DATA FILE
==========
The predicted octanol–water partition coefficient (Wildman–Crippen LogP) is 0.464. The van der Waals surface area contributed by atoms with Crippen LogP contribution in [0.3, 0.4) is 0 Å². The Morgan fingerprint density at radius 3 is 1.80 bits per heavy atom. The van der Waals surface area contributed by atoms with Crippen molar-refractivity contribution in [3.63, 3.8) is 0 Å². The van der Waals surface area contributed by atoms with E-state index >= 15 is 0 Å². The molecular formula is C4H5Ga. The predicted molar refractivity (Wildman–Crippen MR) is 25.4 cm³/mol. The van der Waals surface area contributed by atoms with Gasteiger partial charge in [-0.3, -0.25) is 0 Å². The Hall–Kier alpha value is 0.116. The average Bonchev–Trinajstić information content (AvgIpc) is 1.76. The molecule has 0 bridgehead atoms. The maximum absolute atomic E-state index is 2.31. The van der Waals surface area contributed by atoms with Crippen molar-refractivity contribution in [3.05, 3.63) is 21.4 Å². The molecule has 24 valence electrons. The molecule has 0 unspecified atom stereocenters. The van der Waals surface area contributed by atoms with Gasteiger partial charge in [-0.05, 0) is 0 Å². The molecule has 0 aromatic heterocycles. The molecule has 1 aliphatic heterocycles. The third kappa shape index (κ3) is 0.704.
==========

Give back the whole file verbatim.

The predicted octanol–water partition coefficient (Wildman–Crippen LogP) is 0.464. The van der Waals surface area contributed by atoms with Crippen LogP contribution in [0.3, 0.4) is 0 Å². The Morgan fingerprint density at radius 3 is 1.80 bits per heavy atom. The van der Waals surface area contributed by atoms with Crippen molar-refractivity contribution in [3.63, 3.8) is 0 Å². The van der Waals surface area contributed by atoms with E-state index >= 15 is 0 Å². The molecular formula is C4H5Ga. The predicted molar refractivity (Wildman–Crippen MR) is 25.4 cm³/mol. The van der Waals surface area contributed by atoms with Gasteiger partial charge in [-0.3, -0.25) is 0 Å². The Hall–Kier alpha value is 0.116. The average Bonchev–Trinajstić information content (AvgIpc) is 1.76. The molecule has 0 bridgehead atoms. The maximum absolute atomic E-state index is 2.31. The van der Waals surface area contributed by atoms with Crippen molar-refractivity contribution in [3.05, 3.63) is 21.4 Å². The molecule has 24 valence electrons. The molecule has 0 unspecified atom stereocenters. The van der Waals surface area contributed by atoms with Gasteiger partial charge in [-0.05, 0) is 0 Å². The molecule has 0 aromatic heterocycles. The molecule has 1 aliphatic heterocycles. The third kappa shape index (κ3) is 0.704.